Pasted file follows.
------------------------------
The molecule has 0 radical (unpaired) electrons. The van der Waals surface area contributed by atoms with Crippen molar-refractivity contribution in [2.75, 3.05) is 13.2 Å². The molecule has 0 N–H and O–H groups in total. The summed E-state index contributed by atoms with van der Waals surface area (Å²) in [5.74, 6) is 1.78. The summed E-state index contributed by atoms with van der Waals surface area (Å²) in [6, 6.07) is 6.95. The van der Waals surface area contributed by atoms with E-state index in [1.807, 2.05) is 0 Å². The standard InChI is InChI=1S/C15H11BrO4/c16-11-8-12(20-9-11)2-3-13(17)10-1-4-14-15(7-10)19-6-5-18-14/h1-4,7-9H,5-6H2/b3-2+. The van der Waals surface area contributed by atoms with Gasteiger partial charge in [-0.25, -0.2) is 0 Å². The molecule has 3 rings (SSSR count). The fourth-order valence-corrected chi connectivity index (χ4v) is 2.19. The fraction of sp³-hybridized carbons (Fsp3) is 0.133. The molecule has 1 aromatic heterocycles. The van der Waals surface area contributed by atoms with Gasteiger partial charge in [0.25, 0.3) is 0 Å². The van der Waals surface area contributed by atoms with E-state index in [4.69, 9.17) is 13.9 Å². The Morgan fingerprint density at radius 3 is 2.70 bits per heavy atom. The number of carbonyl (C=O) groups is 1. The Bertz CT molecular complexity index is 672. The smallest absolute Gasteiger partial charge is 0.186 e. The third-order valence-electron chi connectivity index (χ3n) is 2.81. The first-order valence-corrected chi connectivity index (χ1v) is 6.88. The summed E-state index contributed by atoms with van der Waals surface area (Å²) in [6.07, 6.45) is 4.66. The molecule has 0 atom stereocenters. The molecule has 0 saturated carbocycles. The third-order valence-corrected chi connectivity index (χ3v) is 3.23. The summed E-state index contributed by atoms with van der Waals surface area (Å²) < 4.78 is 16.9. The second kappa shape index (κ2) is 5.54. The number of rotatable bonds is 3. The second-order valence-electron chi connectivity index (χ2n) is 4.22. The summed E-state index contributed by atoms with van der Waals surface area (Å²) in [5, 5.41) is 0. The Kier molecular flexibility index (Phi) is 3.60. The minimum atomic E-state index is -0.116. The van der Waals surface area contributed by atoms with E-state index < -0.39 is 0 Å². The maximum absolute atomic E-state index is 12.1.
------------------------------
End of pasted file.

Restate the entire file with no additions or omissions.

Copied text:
The molecule has 0 radical (unpaired) electrons. The van der Waals surface area contributed by atoms with Crippen molar-refractivity contribution in [2.75, 3.05) is 13.2 Å². The molecule has 0 N–H and O–H groups in total. The summed E-state index contributed by atoms with van der Waals surface area (Å²) in [5.74, 6) is 1.78. The summed E-state index contributed by atoms with van der Waals surface area (Å²) in [6, 6.07) is 6.95. The van der Waals surface area contributed by atoms with E-state index in [1.807, 2.05) is 0 Å². The standard InChI is InChI=1S/C15H11BrO4/c16-11-8-12(20-9-11)2-3-13(17)10-1-4-14-15(7-10)19-6-5-18-14/h1-4,7-9H,5-6H2/b3-2+. The van der Waals surface area contributed by atoms with Gasteiger partial charge in [-0.25, -0.2) is 0 Å². The molecule has 3 rings (SSSR count). The fourth-order valence-corrected chi connectivity index (χ4v) is 2.19. The fraction of sp³-hybridized carbons (Fsp3) is 0.133. The molecule has 1 aromatic heterocycles. The van der Waals surface area contributed by atoms with Gasteiger partial charge in [0.25, 0.3) is 0 Å². The van der Waals surface area contributed by atoms with E-state index in [4.69, 9.17) is 13.9 Å². The Morgan fingerprint density at radius 3 is 2.70 bits per heavy atom. The number of carbonyl (C=O) groups is 1. The Bertz CT molecular complexity index is 672. The smallest absolute Gasteiger partial charge is 0.186 e. The third-order valence-electron chi connectivity index (χ3n) is 2.81. The first-order valence-corrected chi connectivity index (χ1v) is 6.88. The summed E-state index contributed by atoms with van der Waals surface area (Å²) in [6.07, 6.45) is 4.66. The molecule has 0 atom stereocenters. The molecule has 0 saturated carbocycles. The third-order valence-corrected chi connectivity index (χ3v) is 3.23. The summed E-state index contributed by atoms with van der Waals surface area (Å²) < 4.78 is 16.9. The second kappa shape index (κ2) is 5.54. The number of rotatable bonds is 3. The second-order valence-electron chi connectivity index (χ2n) is 4.22. The summed E-state index contributed by atoms with van der Waals surface area (Å²) in [5, 5.41) is 0. The Kier molecular flexibility index (Phi) is 3.60. The minimum atomic E-state index is -0.116. The van der Waals surface area contributed by atoms with E-state index < -0.39 is 0 Å². The maximum absolute atomic E-state index is 12.1.